Intimacy is a problem partly because it's difficult to know how to meet our mate's needs. When we feel distant, how can we move closer together?

David: One way is to understand one another well enough that you know some of your partner's key needs, and to realize that those needs often are different from yours. The Bible says husbands should live with their wives in an understanding way (1 Pet. 3:7). A part of my understanding Teresa is realizing she has high needs for security, attention, and acceptance. For instance, when we travel she needs to feel secure that there's enough time to get to the airport and find a parking place and that there will be enough luggage room in the airplane. When those needs are met, she's relaxed and fulfilled. There's a closeness between us. I can help meet her needs when I know her well.

Teresa: Early in our marriage, we were trying to work through this dilemma of how to come closer when we felt distant. My pattern would be to put my walls of protection up whenever I was hurt. Not share my needs.

But one day I told David, "You know, whenever I'm pushing you away the most, don't let me. That's when I need you to be the most aggressive and come toward me." I was asking him in the midst of my rejecting him to pursue me. That's a pretty tall order. But it's a great picture of how God entered into our world even when we didn't know that we needed him.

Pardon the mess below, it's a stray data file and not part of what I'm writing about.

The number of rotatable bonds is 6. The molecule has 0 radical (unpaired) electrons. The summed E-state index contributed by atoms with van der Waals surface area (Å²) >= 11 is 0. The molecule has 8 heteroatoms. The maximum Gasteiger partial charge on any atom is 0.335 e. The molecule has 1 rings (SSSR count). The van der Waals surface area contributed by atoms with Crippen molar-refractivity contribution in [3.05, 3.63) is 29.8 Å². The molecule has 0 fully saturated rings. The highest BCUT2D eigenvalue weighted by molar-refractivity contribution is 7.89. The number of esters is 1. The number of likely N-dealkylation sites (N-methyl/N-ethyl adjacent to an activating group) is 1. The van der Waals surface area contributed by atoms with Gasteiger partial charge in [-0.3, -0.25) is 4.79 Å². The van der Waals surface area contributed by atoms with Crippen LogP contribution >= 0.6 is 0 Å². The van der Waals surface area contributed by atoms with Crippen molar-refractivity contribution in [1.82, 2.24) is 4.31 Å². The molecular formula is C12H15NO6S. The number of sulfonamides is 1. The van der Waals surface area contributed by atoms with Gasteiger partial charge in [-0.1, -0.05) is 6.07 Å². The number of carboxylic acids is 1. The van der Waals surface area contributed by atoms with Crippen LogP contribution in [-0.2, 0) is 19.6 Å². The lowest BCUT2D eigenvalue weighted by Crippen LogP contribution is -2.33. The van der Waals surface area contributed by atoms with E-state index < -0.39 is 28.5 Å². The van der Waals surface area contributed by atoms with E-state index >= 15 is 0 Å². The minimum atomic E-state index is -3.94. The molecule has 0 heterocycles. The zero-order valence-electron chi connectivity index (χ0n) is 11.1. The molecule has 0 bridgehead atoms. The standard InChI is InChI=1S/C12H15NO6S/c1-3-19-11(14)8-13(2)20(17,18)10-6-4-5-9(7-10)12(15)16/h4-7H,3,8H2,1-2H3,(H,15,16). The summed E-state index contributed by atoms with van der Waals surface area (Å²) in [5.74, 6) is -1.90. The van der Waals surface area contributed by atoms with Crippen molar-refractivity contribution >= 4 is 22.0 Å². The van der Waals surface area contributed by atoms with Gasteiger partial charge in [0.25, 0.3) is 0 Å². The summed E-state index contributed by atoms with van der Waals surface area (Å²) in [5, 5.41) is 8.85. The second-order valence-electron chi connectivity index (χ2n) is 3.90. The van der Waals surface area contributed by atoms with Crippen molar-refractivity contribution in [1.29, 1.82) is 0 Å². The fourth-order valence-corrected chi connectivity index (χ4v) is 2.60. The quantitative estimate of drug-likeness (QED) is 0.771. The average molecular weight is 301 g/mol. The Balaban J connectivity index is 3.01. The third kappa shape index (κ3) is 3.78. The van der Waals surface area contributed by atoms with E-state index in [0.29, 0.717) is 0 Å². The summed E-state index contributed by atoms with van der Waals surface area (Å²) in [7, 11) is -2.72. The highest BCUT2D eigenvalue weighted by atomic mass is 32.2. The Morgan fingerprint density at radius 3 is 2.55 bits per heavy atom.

In a close relationship like marriage, it's easy to be hurt again and again and to start holding a grudge. How does forgiveness figure into intimacy?

Teresa: When you're harboring unforgiveness, love can't flow the way it needs to. An example is when David asked me if I loved him and I told him I was numb. This was largely the result of my being hurt, not forgiving him and then holding the hurt inside. That is a great barrier to intimacy.

David: Think about Ephesians 4:32, which says, "Be kind and compassionate to one another, forgiving each other, just as in Christ God forgave you." When forgiveness isn't there, then kindness, tenderheartedness, and compassion are stifled. Anger and resentment and bitterness accumulate when unforgiveness hinders us from being kind, tenderhearted and compassionate.
If you've got hurt bottled up inside, if you're feeling distant from one another, if little things lead to big fights, then start working on forgiveness. That's what opens the door to giving each other the love you've both been wanting.

Read more articles that highlight writing by Christian women at ChristianityToday.com/Women